In recent years, Easter Island’s iconic statues have been removed to make way for a tourism development project.
The statues have since been moved to an alternative location.
The Easter Island Islands tourist board said the decision to move the statues was made to facilitate the tourist attraction.
Photo: Supplied But Ms Ngozi Oluwole-Mbiwa, the director of the Easter Island Tourism Board, said the statues would be “put back into place”.
“It’s all part of the tourism development plan,” she said.
“There will be no change to the statues at the site.”
Ms Oluwdole-Wome said the statue removal had “huge” implications for the island’s tourist industry.
“The tourists, the islanders, will be the ones getting hurt because they’re not able to visit,” she told ABC Radio Melbourne.
“We’re the ones who have to make sure that there’s not any disruption to tourism, to our economy.”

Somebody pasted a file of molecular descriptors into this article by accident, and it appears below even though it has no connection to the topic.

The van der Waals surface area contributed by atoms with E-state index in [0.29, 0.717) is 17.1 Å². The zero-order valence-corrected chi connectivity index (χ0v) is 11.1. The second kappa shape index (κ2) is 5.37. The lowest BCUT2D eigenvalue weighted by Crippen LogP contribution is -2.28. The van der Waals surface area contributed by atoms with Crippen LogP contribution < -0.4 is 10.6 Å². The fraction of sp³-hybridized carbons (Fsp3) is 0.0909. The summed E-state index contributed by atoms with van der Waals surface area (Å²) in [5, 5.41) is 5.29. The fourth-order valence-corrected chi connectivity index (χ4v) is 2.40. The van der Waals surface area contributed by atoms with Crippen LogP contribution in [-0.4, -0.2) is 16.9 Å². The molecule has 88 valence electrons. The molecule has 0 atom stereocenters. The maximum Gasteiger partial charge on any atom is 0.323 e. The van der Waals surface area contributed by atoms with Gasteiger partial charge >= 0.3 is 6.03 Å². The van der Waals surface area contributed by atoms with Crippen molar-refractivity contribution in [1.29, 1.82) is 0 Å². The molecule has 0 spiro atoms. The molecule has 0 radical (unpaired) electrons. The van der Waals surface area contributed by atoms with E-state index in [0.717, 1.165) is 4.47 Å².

The statue removal was not the only issue raised by the tourism board.
Ms Ndongo said there was a concern about the future of a small island community known as Omina, which is situated just off the island.
She said the town had been experiencing a severe lack of visitors.
“I think there’s a huge amount of concern,” she added.
“People are coming in with the intention of visiting, but they don’t realise what’s going to happen to Ominas people.”
The tourism board said it had contacted the Government and was in discussions with the local authority.
Ms Ominan said she hoped the new plan would make the tourism industry “more sustainable”.
“We need to have a good relationship with the Government, and that’s why we’re asking for a new plan,” Ms Omoi said.
She also hoped to have an Indigenous-led plan approved by the Minister for Indigenous Affairs.
The tourism development is part of a $30 million infrastructure investment that will help to transform Ominatawe.
The islands biggest attraction is a three-storey, 2,500-seat stadium built in the late 1950s.
It was recently refurbished to offer a full-service dining experience and an entertainment precinct.